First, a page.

What others are saying about Amy Wolfson:
- “It is difficult as an administrator to maintain a vital program of research. Yet, even while chairing the psychology department and then as associate dean for faculty, she maintained a very active research laboratory in which she included many students as research assistants. They presented papers and published together. Amy received the largest research grant in the College's history, a $1.1 million award from the National Institutes of Health.” – Charles Weiss, director of the Office of Strategic Initiatives & Corporate & Foundation Relations
- "Amy Wolfson is a wonderful colleague and I am grateful to her for her many contributions in support of the Jesuit mission at Holy Cross. Loyola University Maryland is fortunate to have as its new Vice President for Academic Affairs someone with her vision and scholarly background." – Rev. Paul Harman, S.J., vice president for mission
- “Amy has earned this position. She is a very accomplished scholar and teacher and has developed superb management skills that will serve her colleagues at Loyola well. Many Holy Cross faculty members share my sentiment that we are proud to have counted her among us and sad to see her leave, but we also see her as a fine role model for women in leadership positions.” - Karen Turner, professor of history
- “As the chair of the Diversity Leadership Team, she has been the driving force behind the College's efforts to increase diversity and inclusion throughout the institution. She has laid the foundation for the important work that lies ahead. I am incredibly grateful for her leadership, mentorship, and commitment to diversity and inclusion while at Holy Cross.” - Greta Kenney, Diversity Leadership Team Coordinator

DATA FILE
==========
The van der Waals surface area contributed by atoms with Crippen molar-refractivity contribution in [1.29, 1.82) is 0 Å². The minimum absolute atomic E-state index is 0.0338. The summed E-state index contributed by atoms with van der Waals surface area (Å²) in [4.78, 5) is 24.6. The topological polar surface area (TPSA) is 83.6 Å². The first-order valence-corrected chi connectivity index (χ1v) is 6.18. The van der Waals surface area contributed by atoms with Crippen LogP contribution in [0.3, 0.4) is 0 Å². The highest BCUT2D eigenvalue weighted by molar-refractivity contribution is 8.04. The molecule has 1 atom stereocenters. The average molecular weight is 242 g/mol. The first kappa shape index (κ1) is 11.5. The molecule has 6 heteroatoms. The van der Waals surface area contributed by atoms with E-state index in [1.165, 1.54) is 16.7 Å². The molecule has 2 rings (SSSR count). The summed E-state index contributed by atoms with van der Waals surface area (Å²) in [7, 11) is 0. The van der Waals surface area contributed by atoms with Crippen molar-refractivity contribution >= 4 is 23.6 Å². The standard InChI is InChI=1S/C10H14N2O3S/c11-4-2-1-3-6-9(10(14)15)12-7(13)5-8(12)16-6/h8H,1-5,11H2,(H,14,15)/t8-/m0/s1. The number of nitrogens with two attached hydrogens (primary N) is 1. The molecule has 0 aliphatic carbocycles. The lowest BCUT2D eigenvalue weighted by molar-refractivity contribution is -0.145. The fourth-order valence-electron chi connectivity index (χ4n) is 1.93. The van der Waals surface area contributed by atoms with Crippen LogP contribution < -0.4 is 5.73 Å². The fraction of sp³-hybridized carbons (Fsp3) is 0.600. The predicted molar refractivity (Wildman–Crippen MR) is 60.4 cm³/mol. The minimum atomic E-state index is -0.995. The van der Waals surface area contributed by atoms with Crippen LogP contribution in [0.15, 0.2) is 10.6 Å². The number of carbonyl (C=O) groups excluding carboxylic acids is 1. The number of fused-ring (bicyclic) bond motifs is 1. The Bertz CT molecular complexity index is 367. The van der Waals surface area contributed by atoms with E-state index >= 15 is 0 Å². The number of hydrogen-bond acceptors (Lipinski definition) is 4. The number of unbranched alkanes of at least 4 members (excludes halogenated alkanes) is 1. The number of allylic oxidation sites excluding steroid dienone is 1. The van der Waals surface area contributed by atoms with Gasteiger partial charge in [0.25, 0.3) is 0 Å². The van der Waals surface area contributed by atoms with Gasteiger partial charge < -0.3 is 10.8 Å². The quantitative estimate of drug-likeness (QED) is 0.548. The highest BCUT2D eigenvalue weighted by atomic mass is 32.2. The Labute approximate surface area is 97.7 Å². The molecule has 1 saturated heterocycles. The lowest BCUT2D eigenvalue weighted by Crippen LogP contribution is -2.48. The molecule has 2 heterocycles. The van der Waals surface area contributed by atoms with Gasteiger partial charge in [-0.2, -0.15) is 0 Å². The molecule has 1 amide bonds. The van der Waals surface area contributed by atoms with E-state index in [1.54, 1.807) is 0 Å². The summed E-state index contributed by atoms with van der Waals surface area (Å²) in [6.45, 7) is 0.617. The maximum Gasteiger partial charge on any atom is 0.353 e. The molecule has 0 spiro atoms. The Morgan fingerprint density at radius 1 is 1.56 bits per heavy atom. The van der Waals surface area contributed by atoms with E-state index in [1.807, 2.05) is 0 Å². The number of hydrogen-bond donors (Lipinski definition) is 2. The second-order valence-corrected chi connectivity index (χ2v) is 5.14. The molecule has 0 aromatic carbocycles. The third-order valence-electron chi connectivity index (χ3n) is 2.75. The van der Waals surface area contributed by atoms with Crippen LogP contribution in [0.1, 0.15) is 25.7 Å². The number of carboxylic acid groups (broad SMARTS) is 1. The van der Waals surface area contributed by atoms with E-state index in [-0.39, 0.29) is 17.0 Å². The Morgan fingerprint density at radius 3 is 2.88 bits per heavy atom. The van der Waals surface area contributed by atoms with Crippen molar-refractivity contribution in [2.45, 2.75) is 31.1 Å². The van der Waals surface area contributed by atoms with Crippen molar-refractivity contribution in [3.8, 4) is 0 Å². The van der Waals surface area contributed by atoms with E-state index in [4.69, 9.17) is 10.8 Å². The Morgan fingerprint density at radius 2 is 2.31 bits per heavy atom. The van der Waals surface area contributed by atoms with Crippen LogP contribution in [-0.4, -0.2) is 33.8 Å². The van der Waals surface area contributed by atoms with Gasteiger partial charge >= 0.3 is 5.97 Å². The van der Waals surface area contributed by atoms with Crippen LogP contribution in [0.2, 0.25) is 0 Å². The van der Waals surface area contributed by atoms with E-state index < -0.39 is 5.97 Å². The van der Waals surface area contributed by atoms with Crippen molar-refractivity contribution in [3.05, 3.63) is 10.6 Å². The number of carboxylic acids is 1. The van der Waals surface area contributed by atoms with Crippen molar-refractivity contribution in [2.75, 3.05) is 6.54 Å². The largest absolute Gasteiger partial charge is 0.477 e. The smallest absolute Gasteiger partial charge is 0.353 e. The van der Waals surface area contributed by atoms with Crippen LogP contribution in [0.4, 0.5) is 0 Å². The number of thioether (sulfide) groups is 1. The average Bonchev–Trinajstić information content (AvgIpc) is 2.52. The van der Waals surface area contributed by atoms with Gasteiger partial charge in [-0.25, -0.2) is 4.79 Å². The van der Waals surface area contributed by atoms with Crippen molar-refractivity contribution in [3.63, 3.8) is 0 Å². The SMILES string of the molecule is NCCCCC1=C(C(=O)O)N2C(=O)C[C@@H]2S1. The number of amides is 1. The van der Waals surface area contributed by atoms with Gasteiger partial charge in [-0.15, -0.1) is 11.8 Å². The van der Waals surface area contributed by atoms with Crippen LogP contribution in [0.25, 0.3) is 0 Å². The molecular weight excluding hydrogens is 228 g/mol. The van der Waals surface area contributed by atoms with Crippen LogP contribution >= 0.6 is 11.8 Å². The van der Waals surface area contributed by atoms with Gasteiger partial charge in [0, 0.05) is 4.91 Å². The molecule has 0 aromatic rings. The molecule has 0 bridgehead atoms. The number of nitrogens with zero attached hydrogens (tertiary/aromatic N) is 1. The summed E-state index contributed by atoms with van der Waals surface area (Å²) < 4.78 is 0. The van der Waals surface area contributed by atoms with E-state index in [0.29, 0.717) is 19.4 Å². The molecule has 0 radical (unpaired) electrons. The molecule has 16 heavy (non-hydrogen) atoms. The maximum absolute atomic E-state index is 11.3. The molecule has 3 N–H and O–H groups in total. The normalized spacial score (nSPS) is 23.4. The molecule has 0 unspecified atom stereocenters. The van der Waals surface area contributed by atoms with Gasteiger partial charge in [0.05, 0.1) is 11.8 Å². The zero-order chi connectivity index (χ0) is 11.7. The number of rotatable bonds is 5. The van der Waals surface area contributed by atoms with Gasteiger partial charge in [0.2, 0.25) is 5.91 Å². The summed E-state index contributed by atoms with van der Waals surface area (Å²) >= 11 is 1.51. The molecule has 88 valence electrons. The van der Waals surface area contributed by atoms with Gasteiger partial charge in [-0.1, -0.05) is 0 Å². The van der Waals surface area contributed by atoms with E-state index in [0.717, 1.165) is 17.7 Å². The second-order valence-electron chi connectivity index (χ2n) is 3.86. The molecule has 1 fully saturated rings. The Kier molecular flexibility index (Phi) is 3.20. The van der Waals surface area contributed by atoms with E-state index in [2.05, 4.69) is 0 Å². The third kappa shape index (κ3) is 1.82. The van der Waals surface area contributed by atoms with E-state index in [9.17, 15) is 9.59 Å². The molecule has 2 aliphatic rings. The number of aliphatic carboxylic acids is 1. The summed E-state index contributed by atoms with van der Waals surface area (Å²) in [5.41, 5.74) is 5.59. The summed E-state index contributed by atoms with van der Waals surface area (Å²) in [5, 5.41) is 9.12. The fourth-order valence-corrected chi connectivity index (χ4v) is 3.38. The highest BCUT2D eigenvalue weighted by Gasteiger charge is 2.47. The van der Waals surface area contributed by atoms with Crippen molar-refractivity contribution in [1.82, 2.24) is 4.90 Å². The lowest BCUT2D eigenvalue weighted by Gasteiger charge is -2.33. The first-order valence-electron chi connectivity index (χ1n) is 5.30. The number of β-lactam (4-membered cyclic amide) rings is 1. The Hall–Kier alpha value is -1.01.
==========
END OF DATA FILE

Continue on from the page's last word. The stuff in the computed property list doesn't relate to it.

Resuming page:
- “As a teacher/scholar in psychology, as chair of the department, and as Associate dean of the faculty, Amy has been a treasured member of the Holy Cross community for more than two decades. She's also a friend, whose warmth, generosity, and care have been important to many of us. We'll certainly miss her. For now, though, we just want to wish her the very best as she moves into this exciting new role.” - Mark Freeman, professor and chair of the psychology department
- “Ever since I met Amy during my campus interview, she has exhibited a depth of knowledge about community-based learning that is rare for someone who has not been a full-time practitioner in the field. I have since seen that Amy's ability to quickly comprehend complex topics with such sophistication knows no boundaries. This has enabled Amy to ask challenging questions about my work that have pushed me to grow and produce a better final product. Not only have I benefited from Amy's intelligence, but I also greatly appreciate her consistent advocacy of community-based learning, social justice, and diversity issues. The absence of her voice at the table will be a huge loss for Holy Cross, but will be Loyola Maryland's gain.” - Michelle Sterk Barrett, director of community based learning
- “A wonderful part of working for Amy is that she clearly understands that leadership is a means and not an end. She is tireless and responsive, and knows how to follow through and convert decisions into actions.” – Matthew Koss, professor of chemistry and director of the Center for Teaching